Written by Bethany Todd, in collaboration with Laura Barr
In the month of December, when my children are constantly re-creating new Christmas lists, begging for gifts, asking for more candy, more treats, and just more, more, more, I’m reminded; I need to teach my children gratitude. My kids certainly do not have enough gratitude. And, neither do I. Every November and December, I try to create a thankful chart or ask the kids to describe something their thankful for before bed. But, I feel like it isn’t really working; my kids don’t seem more grateful. A few years ago, The Wall Street Journal reported on understanding gratitude, describing the value of teaching it to our children. But, how do we teach our children to be grateful, genuinely grateful?
New Ideas for Teaching Gratitude
Meditation and Mindfulness
I talk about meditation and mindfulness a lot. I love it in theory, but rarely do I slow down my busy schedule enough to actually do it. I’ve finally designated a time for it at night before bed. The kids are asked to meditate with me. We are still, silent, and breathing together. We empty our minds and body. Sometimes we breath things in and out. For example, we might breathe in gratitude, breathe out selfishness. Breathe in good feelings, breathe out bad feelings. This practice has been magical for me and is hopefully doing its work to slow the kids down and appreciate the little things, the nothingness even.
Getting Kids Involved in Giving and Giving Them Less
In The Atlantic article by Jenn Choi, Jenn writes about how her children were more grateful if she literally gave them less; gave them less and got them involved in the process. She discusses how many parents do most of their shopping online and kids don’t see or understand the value of the things they are given. Children expect what they want with no real understanding of the cost; this makes them naturally ungrateful. Choi provides an example of how she took her children to the Lego store to teach them this lesson. She normally buys them a lego set online. This time, she took them to the store to hand pick legos that fit into a provided container. The result was that the kids valued and were more grateful for their legos. It was the least legos they had ever gotten, but they were a part of the process; they understood the value of them. Choi’s article is very relate-able with some practical tips. Take the time to click the link above and read through it.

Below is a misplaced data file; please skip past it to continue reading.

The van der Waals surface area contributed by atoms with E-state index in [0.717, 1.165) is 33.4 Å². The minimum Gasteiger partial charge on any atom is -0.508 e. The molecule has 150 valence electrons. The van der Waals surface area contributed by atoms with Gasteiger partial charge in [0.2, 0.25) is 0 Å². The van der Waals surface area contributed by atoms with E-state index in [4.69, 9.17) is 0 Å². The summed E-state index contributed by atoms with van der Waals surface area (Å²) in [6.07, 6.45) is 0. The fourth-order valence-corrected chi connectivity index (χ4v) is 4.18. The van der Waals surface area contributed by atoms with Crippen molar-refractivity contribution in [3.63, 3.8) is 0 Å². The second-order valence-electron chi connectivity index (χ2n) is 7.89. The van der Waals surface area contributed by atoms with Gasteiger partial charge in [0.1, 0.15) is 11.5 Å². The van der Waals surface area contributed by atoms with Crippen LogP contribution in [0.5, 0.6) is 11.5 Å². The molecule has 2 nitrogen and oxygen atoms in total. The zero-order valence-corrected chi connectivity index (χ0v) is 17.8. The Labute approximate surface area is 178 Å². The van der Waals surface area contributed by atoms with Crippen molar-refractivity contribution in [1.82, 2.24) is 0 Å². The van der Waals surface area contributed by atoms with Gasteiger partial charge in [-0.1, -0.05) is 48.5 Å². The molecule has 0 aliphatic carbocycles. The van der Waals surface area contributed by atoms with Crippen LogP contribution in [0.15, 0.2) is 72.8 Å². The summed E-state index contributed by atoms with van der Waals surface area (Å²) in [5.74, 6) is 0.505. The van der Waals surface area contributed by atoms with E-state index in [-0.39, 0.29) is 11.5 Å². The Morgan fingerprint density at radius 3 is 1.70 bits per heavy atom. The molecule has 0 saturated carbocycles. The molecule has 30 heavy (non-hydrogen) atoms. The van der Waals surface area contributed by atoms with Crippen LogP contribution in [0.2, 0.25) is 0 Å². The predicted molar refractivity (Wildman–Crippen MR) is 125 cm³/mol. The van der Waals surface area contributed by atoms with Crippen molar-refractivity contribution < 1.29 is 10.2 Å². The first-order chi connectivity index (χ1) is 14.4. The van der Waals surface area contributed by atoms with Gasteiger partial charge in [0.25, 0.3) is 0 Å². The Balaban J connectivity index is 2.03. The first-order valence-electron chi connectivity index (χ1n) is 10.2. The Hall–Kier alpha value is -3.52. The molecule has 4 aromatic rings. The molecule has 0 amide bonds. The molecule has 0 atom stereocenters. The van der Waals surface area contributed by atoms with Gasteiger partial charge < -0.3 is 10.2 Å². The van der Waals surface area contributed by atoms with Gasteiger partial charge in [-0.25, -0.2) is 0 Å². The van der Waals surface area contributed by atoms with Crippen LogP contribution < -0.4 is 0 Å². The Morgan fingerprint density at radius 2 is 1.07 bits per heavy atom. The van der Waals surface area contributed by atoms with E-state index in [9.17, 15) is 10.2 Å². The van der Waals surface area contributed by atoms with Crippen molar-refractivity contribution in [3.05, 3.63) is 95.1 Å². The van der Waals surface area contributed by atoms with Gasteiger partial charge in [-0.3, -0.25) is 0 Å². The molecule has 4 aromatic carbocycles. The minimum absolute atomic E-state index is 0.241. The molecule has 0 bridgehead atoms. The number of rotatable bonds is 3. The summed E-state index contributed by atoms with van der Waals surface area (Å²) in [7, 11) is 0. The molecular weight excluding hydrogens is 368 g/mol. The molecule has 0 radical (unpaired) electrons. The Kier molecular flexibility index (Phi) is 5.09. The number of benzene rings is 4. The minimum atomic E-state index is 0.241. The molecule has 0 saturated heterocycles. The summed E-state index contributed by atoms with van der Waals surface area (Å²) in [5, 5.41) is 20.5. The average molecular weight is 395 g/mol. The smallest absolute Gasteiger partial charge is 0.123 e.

My husband asked me yesterday (yes…we are last minute holiday shopping), how much do we want to give the kids? This question was so simple and seemed like an obvious question to ask but it stopped me in my tracks. How much did I want to give them? I was so excited about all my great ideas for the kids but was it too much?
When we give our children less, they are more aware of what they receive. This awareness makes them remember and appreciate the things they have. I remember one Christmas, my children celebrated 4 times with different sets of grandparents and friends. Everyone thoughtful gave our children gifts and we were grateful for their love for our children. But by the end of Christmas, the kids literally could barely remember hardly anything that they had received. It was simply too much to remember. Therefore, without remembering it all, they had nearly no gratitude. Last year, we took a break from our traditions and spent Christmas with my sister. It was one celebration with much fewer toys. My kids were just as happy. My daughter was so pleased with one gift, she hugged me like 7 times, saying thank you over and over. I’m reminded of this as I contemplate how much to give the kids this holiday season. I’ve decided to give my kids less and to have this hard discussion with grandparents too; to give us less. It’s hard for them and for me, but I am reminded that while the holidays are a time to relax and take a break, we never really take a break from teaching our children life-long lessons like gratitude.
Comparing and Modeling
It is natural to compare what we have or don’t have with others. When we engage in comparing, we forget what we already have. We can get sucked in “the grass is greener” mentality and lose our gratitude in the process. This happens with our children also. When we hear our children engaging in comparing their gifts with others, we can use the opportunity to talk to our children about what comparing is, how it works, and its consequences. Making children aware of comparing can help them to identify it and control it. Removing comparing primes children for gratitude.
As we immerse ourselves in the holidays, let’s be role models of gratitude and continue to consider and learn new ways of teaching our children to be grateful.